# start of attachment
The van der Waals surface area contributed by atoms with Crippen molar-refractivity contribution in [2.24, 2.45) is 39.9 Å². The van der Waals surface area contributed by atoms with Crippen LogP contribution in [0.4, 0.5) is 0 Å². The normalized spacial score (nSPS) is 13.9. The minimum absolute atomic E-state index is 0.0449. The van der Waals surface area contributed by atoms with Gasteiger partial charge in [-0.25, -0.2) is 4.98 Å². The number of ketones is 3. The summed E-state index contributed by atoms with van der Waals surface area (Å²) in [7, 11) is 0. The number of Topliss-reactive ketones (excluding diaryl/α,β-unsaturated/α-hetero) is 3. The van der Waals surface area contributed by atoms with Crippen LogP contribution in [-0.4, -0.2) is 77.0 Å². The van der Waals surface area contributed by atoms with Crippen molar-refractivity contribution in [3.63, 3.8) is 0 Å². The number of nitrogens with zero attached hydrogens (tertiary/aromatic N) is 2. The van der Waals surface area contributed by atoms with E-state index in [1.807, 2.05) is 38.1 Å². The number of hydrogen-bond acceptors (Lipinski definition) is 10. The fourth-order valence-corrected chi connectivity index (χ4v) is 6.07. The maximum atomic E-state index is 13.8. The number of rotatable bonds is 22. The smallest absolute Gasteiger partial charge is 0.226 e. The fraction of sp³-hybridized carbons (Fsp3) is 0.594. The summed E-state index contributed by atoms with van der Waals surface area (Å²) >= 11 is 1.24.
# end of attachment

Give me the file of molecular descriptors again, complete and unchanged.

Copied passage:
The van der Waals surface area contributed by atoms with Crippen molar-refractivity contribution in [2.24, 2.45) is 39.9 Å². The van der Waals surface area contributed by atoms with Crippen LogP contribution in [0.4, 0.5) is 0 Å². The normalized spacial score (nSPS) is 13.9. The minimum absolute atomic E-state index is 0.0449. The van der Waals surface area contributed by atoms with Gasteiger partial charge in [-0.25, -0.2) is 4.98 Å². The number of ketones is 3. The summed E-state index contributed by atoms with van der Waals surface area (Å²) in [7, 11) is 0. The number of Topliss-reactive ketones (excluding diaryl/α,β-unsaturated/α-hetero) is 3. The van der Waals surface area contributed by atoms with Crippen LogP contribution in [-0.4, -0.2) is 77.0 Å². The van der Waals surface area contributed by atoms with Crippen molar-refractivity contribution in [3.63, 3.8) is 0 Å². The number of nitrogens with zero attached hydrogens (tertiary/aromatic N) is 2. The van der Waals surface area contributed by atoms with E-state index in [1.807, 2.05) is 38.1 Å². The number of hydrogen-bond acceptors (Lipinski definition) is 10. The fourth-order valence-corrected chi connectivity index (χ4v) is 6.07. The maximum atomic E-state index is 13.8. The number of rotatable bonds is 22. The smallest absolute Gasteiger partial charge is 0.226 e. The fraction of sp³-hybridized carbons (Fsp3) is 0.594. The summed E-state index contributed by atoms with van der Waals surface area (Å²) >= 11 is 1.24.